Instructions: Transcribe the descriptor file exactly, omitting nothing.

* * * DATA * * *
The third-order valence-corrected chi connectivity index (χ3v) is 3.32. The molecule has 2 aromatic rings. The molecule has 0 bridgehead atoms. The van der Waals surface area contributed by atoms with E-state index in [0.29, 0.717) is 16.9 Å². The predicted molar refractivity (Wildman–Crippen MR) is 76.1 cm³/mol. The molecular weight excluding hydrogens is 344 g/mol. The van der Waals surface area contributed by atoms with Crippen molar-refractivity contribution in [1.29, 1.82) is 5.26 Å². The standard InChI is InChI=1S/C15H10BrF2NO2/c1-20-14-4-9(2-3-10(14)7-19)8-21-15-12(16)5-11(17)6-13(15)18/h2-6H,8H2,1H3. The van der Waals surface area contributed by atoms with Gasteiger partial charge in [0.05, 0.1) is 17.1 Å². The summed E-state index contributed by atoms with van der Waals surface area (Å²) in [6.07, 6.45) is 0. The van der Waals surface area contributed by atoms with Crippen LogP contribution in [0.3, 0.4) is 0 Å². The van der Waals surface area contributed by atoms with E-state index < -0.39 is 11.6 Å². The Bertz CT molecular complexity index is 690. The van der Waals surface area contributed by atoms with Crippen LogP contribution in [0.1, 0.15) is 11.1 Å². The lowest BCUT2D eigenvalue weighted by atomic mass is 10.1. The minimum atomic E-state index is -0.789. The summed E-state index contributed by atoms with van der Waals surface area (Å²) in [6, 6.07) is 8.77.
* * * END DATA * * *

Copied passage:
The third-order valence-corrected chi connectivity index (χ3v) is 3.32. The molecule has 2 aromatic rings. The molecule has 0 bridgehead atoms. The van der Waals surface area contributed by atoms with E-state index in [0.29, 0.717) is 16.9 Å². The predicted molar refractivity (Wildman–Crippen MR) is 76.1 cm³/mol. The molecular weight excluding hydrogens is 344 g/mol. The van der Waals surface area contributed by atoms with Crippen molar-refractivity contribution in [1.29, 1.82) is 5.26 Å². The standard InChI is InChI=1S/C15H10BrF2NO2/c1-20-14-4-9(2-3-10(14)7-19)8-21-15-12(16)5-11(17)6-13(15)18/h2-6H,8H2,1H3. The van der Waals surface area contributed by atoms with Gasteiger partial charge in [0.05, 0.1) is 17.1 Å². The summed E-state index contributed by atoms with van der Waals surface area (Å²) in [6.07, 6.45) is 0. The van der Waals surface area contributed by atoms with Crippen LogP contribution in [0.3, 0.4) is 0 Å². The van der Waals surface area contributed by atoms with E-state index < -0.39 is 11.6 Å². The Bertz CT molecular complexity index is 690. The van der Waals surface area contributed by atoms with Crippen LogP contribution in [0.1, 0.15) is 11.1 Å². The lowest BCUT2D eigenvalue weighted by atomic mass is 10.1. The minimum atomic E-state index is -0.789. The summed E-state index contributed by atoms with van der Waals surface area (Å²) in [6, 6.07) is 8.77.